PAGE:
What the new 2014 Corvette does have going for it are the same things Corvette has long offered: Tremendous performance for the dollar, striking looks and everyday usability. Once the new car goes on sale this fall, we'll find out if it offers something the Corvette hasn't had in decades: Youth appeal.

Read more: http://www.autoweek.com/article/2013...#ixzz2J0jy6tQv
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Old 01-25-2013, 11:14 AM   #2
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All of that analysis is wasted words. It will stay an old man's car for two reasons:
1) They make more money than the young, and their kids are gone, so they have extra.
2) Corvette was king of the world in the REAL muscle car era - 1964 to roughly 1972. Baby boomers who were into muscle cars as teens and kids during that era are the current buyers. Those born in the 80's and 90's may or may not like Corvettes, but it was nowhere near the symbol of a pinnacle car during that era as it was in earlier years.
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Old 01-25-2013, 12:00 PM   #3
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Quote:
Originally Posted by Longtimer View Post
Read more:
blah, blah, blah.

Truth is, not everyone can afford a $55,000 car, sports or otherwise. Most people who can are older. No revelation there.

GM simply wants to additionally attract their share of younger buyers who actually CAN afford this price point but doesn't need a four-seater yet. People do not buy M3's or S4's for the rear seat.

As far as the ad hype comment is concerned, if this were true we wouldn't see so many smartphone commercials. People will be separated from their money by ads no matter how "adverse to ad hype" they think they are.

Someone wanted to write a contrarian article, period.
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Old 01-25-2013, 12:03 PM   #4
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This is all a bunch of hooey...

Any product has a target market defined by common demographics. Affluence, sex, age, and other proclivities. HOWEVER, these are not hard and fast. And consumer behavior can and does often defy the carefully laid plans and fortellings of my fellow marketing soothsayers and gurus.

A good example of that is the Honda Element. "Targeted" to the youth market, it sold in droves to a much older demographic. And for good reason. It was a superior package of utility, value and charisma. The old folks didn't give a damn about the marketing. They went for the value.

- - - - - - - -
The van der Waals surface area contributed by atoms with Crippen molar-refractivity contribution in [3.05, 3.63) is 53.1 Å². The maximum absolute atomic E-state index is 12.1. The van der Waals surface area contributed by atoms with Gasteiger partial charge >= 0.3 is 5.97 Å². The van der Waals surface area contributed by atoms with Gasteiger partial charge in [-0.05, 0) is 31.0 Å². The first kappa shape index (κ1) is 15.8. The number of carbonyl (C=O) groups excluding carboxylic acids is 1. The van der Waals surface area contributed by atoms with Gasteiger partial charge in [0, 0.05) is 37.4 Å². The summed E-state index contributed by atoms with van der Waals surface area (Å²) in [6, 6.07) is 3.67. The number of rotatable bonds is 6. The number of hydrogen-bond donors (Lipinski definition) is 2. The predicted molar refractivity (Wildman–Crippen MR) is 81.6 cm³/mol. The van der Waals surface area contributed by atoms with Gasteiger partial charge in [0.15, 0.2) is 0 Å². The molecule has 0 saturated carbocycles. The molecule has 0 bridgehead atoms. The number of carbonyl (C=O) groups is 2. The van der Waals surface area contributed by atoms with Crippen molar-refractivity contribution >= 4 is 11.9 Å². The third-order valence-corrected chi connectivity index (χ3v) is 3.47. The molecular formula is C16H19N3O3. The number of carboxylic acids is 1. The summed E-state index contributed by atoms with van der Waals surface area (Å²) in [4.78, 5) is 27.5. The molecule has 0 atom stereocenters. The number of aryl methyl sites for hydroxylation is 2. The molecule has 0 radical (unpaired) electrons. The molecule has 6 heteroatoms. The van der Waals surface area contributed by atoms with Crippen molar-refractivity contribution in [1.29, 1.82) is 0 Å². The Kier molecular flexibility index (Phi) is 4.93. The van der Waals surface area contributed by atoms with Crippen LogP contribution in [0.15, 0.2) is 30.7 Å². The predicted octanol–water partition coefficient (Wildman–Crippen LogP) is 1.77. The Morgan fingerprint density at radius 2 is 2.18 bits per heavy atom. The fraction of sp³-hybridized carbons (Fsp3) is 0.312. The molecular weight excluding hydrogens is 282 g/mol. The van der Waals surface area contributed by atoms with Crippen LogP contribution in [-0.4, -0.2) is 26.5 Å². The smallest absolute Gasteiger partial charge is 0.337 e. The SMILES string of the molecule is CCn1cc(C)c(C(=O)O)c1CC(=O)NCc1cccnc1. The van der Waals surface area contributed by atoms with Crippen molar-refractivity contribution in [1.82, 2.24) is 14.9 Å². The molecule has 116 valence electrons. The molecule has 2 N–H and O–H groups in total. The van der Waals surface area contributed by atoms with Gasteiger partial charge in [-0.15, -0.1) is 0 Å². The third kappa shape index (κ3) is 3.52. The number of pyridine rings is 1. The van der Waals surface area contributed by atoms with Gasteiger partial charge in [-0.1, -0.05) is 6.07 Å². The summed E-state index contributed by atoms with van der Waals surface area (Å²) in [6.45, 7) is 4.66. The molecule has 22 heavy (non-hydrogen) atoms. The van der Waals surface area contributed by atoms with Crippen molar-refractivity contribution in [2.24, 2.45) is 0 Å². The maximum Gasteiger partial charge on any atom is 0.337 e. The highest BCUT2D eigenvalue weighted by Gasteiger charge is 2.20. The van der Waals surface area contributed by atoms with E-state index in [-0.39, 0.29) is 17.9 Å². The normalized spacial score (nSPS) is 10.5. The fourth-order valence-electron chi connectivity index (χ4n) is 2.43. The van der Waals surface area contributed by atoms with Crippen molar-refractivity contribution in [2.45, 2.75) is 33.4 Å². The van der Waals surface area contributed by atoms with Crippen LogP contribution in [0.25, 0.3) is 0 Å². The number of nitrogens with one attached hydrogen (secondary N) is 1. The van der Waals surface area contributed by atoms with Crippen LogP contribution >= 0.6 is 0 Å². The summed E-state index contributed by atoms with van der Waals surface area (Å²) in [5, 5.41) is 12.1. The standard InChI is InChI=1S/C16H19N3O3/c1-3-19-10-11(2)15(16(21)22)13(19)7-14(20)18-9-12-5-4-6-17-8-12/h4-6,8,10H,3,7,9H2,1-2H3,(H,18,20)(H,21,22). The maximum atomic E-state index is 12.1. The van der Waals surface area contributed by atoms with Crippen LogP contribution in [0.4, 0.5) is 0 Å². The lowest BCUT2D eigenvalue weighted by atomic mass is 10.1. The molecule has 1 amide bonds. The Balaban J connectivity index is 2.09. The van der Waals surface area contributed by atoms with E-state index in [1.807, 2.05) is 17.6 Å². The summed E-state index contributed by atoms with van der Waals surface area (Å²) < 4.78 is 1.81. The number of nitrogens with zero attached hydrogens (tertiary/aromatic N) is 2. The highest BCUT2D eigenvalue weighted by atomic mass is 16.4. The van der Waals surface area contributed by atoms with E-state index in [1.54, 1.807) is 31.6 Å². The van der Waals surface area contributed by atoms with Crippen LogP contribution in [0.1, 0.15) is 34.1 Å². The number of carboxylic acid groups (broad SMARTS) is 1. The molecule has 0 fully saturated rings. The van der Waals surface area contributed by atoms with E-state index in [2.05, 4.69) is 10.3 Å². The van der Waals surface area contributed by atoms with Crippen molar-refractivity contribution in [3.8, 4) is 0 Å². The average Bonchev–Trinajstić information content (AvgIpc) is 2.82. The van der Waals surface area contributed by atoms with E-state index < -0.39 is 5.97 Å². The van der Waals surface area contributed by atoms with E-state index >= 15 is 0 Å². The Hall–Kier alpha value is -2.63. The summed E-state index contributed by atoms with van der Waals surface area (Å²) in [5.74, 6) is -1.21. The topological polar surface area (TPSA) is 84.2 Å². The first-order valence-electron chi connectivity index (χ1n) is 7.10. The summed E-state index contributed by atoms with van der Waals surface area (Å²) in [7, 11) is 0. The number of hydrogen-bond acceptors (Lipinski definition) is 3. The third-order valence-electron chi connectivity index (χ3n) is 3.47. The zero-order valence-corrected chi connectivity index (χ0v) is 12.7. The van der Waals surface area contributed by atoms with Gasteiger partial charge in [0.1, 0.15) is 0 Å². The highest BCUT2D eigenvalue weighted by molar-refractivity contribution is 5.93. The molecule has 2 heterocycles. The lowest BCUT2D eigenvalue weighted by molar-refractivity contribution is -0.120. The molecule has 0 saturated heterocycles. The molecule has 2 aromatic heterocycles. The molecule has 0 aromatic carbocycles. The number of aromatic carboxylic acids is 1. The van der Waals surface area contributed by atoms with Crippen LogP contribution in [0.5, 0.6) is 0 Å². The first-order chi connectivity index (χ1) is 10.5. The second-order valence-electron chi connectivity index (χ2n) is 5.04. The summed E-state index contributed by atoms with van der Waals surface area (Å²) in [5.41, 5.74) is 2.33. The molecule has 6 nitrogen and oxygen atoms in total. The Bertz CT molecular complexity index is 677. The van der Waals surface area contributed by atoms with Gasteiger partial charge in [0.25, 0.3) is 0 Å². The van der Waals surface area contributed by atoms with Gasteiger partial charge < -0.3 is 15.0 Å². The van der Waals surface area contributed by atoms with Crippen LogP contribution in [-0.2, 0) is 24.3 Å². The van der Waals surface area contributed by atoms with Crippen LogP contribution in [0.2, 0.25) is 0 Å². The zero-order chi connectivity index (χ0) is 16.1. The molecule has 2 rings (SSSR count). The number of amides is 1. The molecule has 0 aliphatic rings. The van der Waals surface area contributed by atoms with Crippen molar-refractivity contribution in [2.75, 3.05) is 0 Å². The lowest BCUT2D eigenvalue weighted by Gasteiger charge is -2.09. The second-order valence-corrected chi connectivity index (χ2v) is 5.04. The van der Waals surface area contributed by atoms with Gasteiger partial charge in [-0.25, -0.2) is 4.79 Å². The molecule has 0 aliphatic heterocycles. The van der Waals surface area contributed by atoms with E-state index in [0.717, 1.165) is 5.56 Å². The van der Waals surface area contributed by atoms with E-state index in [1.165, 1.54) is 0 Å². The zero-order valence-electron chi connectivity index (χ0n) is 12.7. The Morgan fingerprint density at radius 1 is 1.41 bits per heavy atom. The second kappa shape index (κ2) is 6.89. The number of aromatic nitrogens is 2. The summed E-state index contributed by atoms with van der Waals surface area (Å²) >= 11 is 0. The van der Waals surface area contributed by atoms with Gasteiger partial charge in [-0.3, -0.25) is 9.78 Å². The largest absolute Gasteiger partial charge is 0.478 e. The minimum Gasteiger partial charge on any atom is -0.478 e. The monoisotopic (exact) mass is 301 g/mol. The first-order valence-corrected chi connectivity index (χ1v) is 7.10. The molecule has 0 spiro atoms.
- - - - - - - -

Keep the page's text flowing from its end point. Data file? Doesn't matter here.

GM can say they're targeting the younger buyer all they want. And indeed they've made subtle changes to the package that may skew things to a bit of a younger crowd. But other demographic factors trump mere age. As pointed out in these postings, not many twentysomethings have the disposable income to buy a Vette.


The best GM can do is build a great car, integrate superior engineering, performance and value, and imbue it with as much differentiation and "cool" as possible. But "cool" is an "X" factor that's much harder to identify much less harness.

The new design is decidedly bolder, sharper, more aggressive. It's a good start, but that alone will not ensure capture of the younger mindshare. A major committment to creative and intelligent marketing is required. And as pointed out in another thread, GM has plenty of leverage here via the racing program, should they choose to mine it.

And even then, the race to the magic cool is full of blind curves and slick spots and never certain...
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Old 01-25-2013, 12:05 PM   #5
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I really dont care what they say, Longtimer and I will drive the C7 with pride!

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Old 01-25-2013, 12:07 PM   #6
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I really dont care what they say, Longtimer and I will drive the C7 with pride!

BLK 1
Of course you will.
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Old 01-25-2013, 12:15 PM   #7